There’s a reasonable reading of this that indicates the only way to allow alcohol sales in the dry Heights is a local option election for the entire City of Houston. Since petitions require a number of signatures exceeding 25% of the votes cast in the last general election, the petitioners would need many more signatures than there are actual residents of the affected area.
    Good luck with that.

  • Funny, I actually think of most of the Heights as all of those other soulless suburbs for reasons exactly like this. Oh how I miss all of those 2007-2010 Heights NIMBY discussions.

  • Sounds good to me. This means that I could buy beer/wine at the 20th Street Kroger, but we still have a strong tool to control bar proliferation. I actually worry that the lack of alcohol sale revenues at that Kroger could cause them to close the store.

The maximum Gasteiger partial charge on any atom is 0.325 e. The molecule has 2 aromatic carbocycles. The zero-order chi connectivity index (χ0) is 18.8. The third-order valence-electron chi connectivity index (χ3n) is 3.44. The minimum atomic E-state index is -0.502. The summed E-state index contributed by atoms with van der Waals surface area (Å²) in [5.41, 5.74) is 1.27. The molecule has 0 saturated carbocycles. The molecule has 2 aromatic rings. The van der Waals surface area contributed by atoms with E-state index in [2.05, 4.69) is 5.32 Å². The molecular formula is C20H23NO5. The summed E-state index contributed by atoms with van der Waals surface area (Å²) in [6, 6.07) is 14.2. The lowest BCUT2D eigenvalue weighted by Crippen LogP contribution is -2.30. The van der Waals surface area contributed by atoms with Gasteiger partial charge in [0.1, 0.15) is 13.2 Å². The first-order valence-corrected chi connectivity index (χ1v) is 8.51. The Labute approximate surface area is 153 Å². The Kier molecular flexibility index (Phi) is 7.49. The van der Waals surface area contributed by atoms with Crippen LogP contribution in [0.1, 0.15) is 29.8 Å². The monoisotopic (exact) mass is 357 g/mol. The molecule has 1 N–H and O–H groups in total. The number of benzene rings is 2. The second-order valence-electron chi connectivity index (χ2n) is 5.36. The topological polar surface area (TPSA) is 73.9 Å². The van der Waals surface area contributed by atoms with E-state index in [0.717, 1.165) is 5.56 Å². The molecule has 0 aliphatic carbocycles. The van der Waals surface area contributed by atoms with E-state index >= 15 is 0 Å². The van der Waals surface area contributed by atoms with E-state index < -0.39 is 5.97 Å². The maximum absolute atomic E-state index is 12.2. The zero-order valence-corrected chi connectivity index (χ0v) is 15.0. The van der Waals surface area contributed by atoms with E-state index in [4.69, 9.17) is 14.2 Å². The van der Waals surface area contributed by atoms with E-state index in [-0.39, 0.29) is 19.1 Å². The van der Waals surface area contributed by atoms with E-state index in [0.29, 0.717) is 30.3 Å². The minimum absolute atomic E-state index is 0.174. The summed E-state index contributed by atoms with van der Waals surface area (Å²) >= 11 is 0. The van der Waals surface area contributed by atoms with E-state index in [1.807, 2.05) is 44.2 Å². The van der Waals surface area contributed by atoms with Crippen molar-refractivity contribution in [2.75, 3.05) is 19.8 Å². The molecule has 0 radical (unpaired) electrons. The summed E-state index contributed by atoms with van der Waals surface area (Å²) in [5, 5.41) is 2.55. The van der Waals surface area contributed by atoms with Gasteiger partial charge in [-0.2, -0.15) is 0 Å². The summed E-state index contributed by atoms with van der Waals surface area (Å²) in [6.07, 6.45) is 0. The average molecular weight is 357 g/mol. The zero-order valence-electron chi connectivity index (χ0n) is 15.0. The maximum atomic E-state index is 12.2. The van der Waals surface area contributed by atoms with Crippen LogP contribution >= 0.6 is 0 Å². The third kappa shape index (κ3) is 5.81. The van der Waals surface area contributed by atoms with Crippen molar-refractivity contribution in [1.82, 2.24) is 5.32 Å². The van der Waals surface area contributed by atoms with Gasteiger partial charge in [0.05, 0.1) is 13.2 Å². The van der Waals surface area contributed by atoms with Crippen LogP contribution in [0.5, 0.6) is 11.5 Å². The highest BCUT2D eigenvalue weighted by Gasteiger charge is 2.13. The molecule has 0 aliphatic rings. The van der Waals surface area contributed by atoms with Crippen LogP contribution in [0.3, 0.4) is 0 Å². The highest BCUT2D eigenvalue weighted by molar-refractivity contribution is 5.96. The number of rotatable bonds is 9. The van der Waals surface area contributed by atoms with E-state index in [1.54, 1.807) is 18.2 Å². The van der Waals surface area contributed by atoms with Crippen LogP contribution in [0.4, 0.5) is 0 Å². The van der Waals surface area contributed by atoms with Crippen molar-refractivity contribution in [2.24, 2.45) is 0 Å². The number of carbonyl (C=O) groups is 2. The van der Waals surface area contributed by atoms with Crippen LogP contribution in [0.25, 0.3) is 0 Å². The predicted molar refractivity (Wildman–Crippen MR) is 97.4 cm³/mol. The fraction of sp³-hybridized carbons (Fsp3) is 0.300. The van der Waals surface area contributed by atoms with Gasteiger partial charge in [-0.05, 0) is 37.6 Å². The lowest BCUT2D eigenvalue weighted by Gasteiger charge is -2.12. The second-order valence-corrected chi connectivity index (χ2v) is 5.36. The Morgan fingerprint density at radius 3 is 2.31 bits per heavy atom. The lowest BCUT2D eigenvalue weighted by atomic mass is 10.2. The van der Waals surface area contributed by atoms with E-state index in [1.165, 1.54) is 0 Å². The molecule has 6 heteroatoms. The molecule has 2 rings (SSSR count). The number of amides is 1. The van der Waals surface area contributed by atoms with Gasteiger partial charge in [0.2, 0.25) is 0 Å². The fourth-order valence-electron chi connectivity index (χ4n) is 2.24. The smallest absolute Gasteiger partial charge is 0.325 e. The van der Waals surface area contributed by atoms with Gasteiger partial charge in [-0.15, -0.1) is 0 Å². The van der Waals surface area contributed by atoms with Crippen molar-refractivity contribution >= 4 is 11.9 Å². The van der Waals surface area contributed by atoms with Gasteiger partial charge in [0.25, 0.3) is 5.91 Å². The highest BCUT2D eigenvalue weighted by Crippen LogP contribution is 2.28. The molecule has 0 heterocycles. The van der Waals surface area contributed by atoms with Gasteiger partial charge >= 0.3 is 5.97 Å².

• Yeah!!!!

  • there are lots of bars , restaurants, and private clubs that sell alcoholic beverages. I do not know anyone in the Heights that can’t get a drink if they want one. One bar opens at 8 a.m. if you need one. Some of the Stop n Gos have a decent selection of beer and wine. The parts of Heights that are dry, seem to be more residential, with schools. So is the plan for more night clubs or is there a plan for an entire bar crawl area to go with all the hundreds of apartments that are going up ?

  • @TacoTruck: Lack of alcohol sales might not help that Kroger; to me it would seem that the store at Shepherd/11th would be a bigger threat. In that vein, look at the Fiesta on Stude around 14th was just outside the dry zone and got cut well before the recent one (Shepherd and 23rdish?) which is counter to what we’d expect.